WORCESTER, Mass. — Spencer Abbott took a few strides closer Friday to making his return to the University of Maine lineup.
A little more than 24 hours before the Black Bears were scheduled to play Minnesota-Duluth in the NCAA Division I Men’s Hockey Northeast Regional, the senior left winger practiced with his teammates at the DCU Center.
“I feel good,” the Hockey East Player of the Year and Hobey Baker semifinalist said after the 60-minute workout.
“I’ve been progressing little by little each day,” he explained. “I took a few days off at first and since then it’s been getting better and better.”
Abbott confirmed Friday that he suffered a concussion when he took a hit to the head from Boston University’s Sean Escobedo during the third period of their March 16 Hockey East semifinal at the TD Garden in Boston.
Ever since, he has been working with UMaine head athletic trainer Paul Culina and the school’s medical staff in complying with UMaine and NCAA protocols instituted for the treatment of head injuries.
“That was my first concussion. Hopefully, it’s my last,” said Abbott, who is the nation’s leading scorer with 61 points (20 goals, 41 assists).
Friday afternoon, Abbott said he had not been given medical clearance to play in Saturday’s 7:30 p.m. regional game against the defending national champion Bulldogs.
However, he has continued making progress. Abbott first returned to the ice for about 25 minutes of skating on Tuesday and has been increasing the length and intensity of his participation over the past three days.
“The most (difficult) part is getting my legs back,” he admitted. “I was a little gassed the first couple times I went out there, but the headaches stopped and really I’ve felt pretty solid out there so far; no complaints at all.”
Abbott appeared to be able to exert himself, going end-to-end several times during Friday’s practice. He participated in all phases of the workout as part of the first line that includes Brian Flynn and Joey Diamond.
The fact Abbott has been able to gradually increase his participation during the week is a sign of continued progress.
Culina is prohibited by privacy laws from discussing a student-athlete’s condition or treatment. He did explain that a UMaine student-athlete working his or her way back from a head injury who experiences a recurrence of concussion-related symptoms during the recovery must go back to the first day of the return-to-competition regimen.
That has not been the case, according to Abbott.
At UMaine, the process takes five days. It includes balance testing, neuro-psychological testing and light exertion (not necessarily sport-specific) on the first day, increased intensity of exercise on Day 2, and sport-specific activities and participation in practice on Day 3.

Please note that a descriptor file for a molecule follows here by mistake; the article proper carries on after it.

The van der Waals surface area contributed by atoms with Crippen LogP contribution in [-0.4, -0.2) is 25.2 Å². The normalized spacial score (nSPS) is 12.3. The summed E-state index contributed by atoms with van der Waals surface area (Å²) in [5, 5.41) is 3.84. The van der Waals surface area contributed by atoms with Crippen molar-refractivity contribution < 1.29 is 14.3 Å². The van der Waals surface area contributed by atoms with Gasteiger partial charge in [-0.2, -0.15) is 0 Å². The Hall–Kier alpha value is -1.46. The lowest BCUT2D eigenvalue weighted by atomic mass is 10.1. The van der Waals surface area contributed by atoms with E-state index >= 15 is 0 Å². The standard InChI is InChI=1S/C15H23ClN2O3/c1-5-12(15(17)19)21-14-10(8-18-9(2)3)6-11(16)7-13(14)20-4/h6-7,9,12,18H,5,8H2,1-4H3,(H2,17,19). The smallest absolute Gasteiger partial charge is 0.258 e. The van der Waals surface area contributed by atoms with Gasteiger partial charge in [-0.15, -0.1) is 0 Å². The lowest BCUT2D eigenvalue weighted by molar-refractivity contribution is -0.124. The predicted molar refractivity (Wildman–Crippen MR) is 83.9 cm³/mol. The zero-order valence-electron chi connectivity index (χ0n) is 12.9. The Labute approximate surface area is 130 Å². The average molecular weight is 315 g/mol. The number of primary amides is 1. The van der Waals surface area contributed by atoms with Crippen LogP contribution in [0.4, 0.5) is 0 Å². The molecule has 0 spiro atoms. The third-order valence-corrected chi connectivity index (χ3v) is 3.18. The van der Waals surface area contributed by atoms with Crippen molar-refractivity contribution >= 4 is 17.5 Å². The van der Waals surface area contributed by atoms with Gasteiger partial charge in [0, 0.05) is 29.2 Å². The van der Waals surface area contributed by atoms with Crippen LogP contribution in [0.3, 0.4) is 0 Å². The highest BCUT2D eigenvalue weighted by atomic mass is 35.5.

On the fourth day, a student-athlete with no symptoms engages in a full-speed practice with no contact, then on Day 5 is cleared for full contact while being monitored during practice.
If all those milestones are reached without symptoms, a member of the medical staff then can give final clearance for a return to competition.
On Thursday, Abbott wore an orange jersey signifying that he was not allowed to engage in contact. During Friday’s workout, he was wearing a regular, navy-blue practice jersey, which seems to indicate he was on Day 5 of the protocol.
A UMaine physician was supposed to travel to Worcester to re-evaluate Abbott’s condition again on Friday night.
“I really hope I can go tomorrow (Saturday),” Abbott said. “I can’t say for certain. I’ve got to talk to the doctors later tonight (Friday) and then we’ll figure that out.”
The 23-year-old Abbott, who is an assistant captain, missed last Saturday’s Hockey East title game, a 4-1 loss to top-ranked Boston College.
The 5-foot-10, 175-pound native of Hamilton, Ontario, had contributed four goals and five assists in his previous seven games for the Bears. He has scored three power-play goals and two game-winning goals in 38 games.
“Obviously, having him would give us a tremendous lift,” Diamond said.
“If we have him in, he’s going to be a big factor for us. We’re hoping he’s ready to go.”
Abbott isn’t sure he can handle being on the sidelines again with his season and his college career on the line. He described watching the BC game as being “in the twilight zone.”
He is mentally prepared to play and doesn’t expect to be held back, at least from a psychological standpoint.
“If I get the green light to go, I’m going to go out there and play like I did every night before the concussion,” Abbott said. “I don’t look to shy away from anything. I look to play at 100 percent because I feel like I am.”
Abbott on Friday maintained a low-key, soft-spoken demeanor that seems uncharactericstic for a player of his ability and notoriety.
Diamond is pleased to report that means Abbott is just fine.
“That’s him in a nutshell. That’s his personality,” Diamond said. “It’s unbelieveable how he carries himself on and off the ice and how he deals with all this hype and everything. He doesn’t let anything go to his head.”